So there we have it. Barring a successful legal challenge, Parliament will be suspended for roughly five weeks between September 9th and October 14th.Boris Johnson claims this is necessary for a Queen’s speech to be held and domestic legislation to be tabled.

Everyone knows that is nonsense because a Queen’s speech does not require Parliament to be suspended for a whole five weeks and the government has no parliamentary time and/or majority for domestic legislation anyway. So what is actually afoot here? 

There is going to be a general election soon. Even if the government can deliver Brexit by October 31stthrough constitutional hardball, they still have to govern and their working majority is only one. The choice for Boris Johnson’s team, then, is whether they want that election to happen before or after Britain leaves the European Union without a deal. 

The latter scenario is extremely risky for the Conservative Party. Even if the more optimistic assessments on no-deal are right, it would still produce a short term period of uncertainty and economic turbulence. Any government would be mad to go to the country during such a climate. And what if the result is a minority Labour government propped up by the Liberal Democrats and/or the SNP? Britain probably rejoins the Single Market and Customs Union and the Brexiteer’s efforts were for nothing. Congratulations, you’ve played yourself.

An election before October 31st, meanwhile, produces far better odds for Boris Johnson. As long as they can win a comfortable majority, it doesn’t really matter how bad no-deal is because they don’t have to seek another mandate for five years. All they need is for Parliament to give them an excuse, and that’s where suspension comes in.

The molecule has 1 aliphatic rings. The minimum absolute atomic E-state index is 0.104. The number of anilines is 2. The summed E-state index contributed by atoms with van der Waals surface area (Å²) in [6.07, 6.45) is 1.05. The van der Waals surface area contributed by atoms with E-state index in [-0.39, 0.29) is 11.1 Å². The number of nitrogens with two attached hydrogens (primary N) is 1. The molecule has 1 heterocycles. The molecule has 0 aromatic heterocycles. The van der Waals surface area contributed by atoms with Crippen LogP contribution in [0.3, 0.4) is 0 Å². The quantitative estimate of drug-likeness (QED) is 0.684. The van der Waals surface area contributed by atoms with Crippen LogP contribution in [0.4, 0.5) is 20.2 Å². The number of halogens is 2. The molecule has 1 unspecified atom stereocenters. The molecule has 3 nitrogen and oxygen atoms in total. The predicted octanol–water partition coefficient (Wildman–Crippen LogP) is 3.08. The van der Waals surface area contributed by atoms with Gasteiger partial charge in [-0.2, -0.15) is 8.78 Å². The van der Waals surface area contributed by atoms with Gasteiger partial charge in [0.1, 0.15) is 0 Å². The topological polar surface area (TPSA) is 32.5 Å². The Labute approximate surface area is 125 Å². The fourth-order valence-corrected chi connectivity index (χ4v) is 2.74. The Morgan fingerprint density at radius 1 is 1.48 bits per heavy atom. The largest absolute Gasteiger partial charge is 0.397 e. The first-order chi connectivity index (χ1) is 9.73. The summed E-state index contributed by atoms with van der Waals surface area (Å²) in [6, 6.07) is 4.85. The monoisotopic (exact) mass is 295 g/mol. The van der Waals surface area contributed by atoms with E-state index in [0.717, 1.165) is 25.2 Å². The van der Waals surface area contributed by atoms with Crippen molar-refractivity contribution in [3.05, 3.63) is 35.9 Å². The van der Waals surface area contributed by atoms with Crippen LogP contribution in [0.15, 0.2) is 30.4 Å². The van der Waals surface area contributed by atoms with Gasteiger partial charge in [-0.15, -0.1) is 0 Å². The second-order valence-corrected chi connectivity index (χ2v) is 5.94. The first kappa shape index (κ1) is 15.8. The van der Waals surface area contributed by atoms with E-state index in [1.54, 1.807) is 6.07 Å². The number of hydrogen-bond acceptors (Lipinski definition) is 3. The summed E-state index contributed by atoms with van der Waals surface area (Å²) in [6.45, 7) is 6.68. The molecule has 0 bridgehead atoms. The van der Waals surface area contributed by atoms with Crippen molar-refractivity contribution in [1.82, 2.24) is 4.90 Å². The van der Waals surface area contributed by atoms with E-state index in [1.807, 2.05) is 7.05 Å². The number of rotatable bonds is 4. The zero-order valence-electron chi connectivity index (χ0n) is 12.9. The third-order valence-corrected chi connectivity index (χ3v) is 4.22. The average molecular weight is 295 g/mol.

Despite all the panic and talk of a ‘constitutional crisis’, Parliament still has plenty of constitutional means of stopping no-deal, including replacing the government. This is a political crisis, where the barriers for opponents of a no-deal Brexit are a lack of will and determination. Every legislative option that was available to opposition parties when they met yesterday remains on the table. All today’s announcement really does is create a greater sense of urgency, meaning that any action by MPs to block no-deal must take place immediately (i.e. next week). 

To that effect, the government’s actions, including the lie that such a long suspension is necessary for domestic legislation on police and health, clearly point to a ‘People vs Parliament’ election in October. Let’s say MPs return next week and, with the help of Speaker Bercow, rapidly move on anti-no deal legislation. The government can use that as an excuse to claim that not only is Parliament blocking Brexit, but also action on policing and the NHS, and that is why an election is now necessary. Such an election will be extremely ugly. No one can predict what the result will be. But it remains a far better gamble for Boris Johnson than going to the polls at the height of no-deal chaos. 

I could very well be wrong, but such is the nature of things as events unfold at a breakneck pace and when no one outside of Johnson’s inner circle truly knows what Downing Street is planning. Ultimately, if you believe that the Conservative Party is still led by rational actors (that is, in terms of political survival) you must also ask why it benefits them to enrage the anti-no dealers on their own backbenches and create a greater sense of urgency for Parliament to act.

 

Photo by Rckr88 on Flickr.